We examine how school attendance and nutritional status differ between orphaned and fostered children, and between children of HIV-infected parents and non-HIV-infected parents in Kenya. Our analysis is based on information on 2,756 children age 0-4 years and 4,172 children age 6-14 years included in the male subsample of the 2003 Kenya Demographic and Health Survey (DHS). The 2003 Kenya DHS is one of the first population-based, nationally representative surveys to link individual HIV test results for both males (age 15-54 years) and females (age 15-49 years) in one-half of the sample households with the full set of behavioral, social, and demographic indicators included in the survey. Data are analyzed using both descriptive and multivariate logistic regression methods. The results indicate that orphaned and fostered children (age 6-14 years) are significantly less likely to be attending school than nonorphaned, non-fostered children of HIV-negative parents. We find no clear pattern of relationship between orphanhood and nutritional status of children, although fostered children are somewhat more likely to be stunted, underweight, and wasted than children of HIV-negative parents. Children of HIV-infected parents are significantly less likely to be attending school, more likely to be underweight and wasted, and less likely to receive treatment for ARI and diarrhea than children of non-HIV-infected parents. We also find that children of non-HIV-infected single mothers (with no spouse) are generally more disadvantaged in nutrition, health care, and schooling than children who live with both non- HIV-infected parents. There is no relationship between parent HIV status and either stunting or immunization coverage.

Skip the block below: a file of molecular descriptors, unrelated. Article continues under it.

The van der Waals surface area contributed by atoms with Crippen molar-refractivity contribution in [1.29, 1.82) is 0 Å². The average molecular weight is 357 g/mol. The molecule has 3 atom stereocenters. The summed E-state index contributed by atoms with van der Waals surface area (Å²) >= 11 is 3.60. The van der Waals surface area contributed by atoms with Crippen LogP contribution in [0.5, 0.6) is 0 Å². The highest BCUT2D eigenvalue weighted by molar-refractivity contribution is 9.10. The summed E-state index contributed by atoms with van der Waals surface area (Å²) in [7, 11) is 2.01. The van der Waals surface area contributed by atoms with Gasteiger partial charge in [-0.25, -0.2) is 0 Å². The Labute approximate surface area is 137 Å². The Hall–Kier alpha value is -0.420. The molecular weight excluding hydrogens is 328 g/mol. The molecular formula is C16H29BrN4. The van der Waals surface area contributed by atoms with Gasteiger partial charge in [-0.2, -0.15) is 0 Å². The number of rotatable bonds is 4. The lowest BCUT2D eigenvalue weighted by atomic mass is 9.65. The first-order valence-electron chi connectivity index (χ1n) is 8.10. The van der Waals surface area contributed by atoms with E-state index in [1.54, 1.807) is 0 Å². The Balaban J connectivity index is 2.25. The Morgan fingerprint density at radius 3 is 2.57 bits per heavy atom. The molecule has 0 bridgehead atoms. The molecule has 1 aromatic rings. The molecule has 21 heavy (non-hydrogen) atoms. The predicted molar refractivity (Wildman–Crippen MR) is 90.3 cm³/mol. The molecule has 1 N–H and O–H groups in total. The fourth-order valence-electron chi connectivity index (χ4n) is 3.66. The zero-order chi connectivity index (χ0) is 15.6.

DHS Working Papers 2005 No.24
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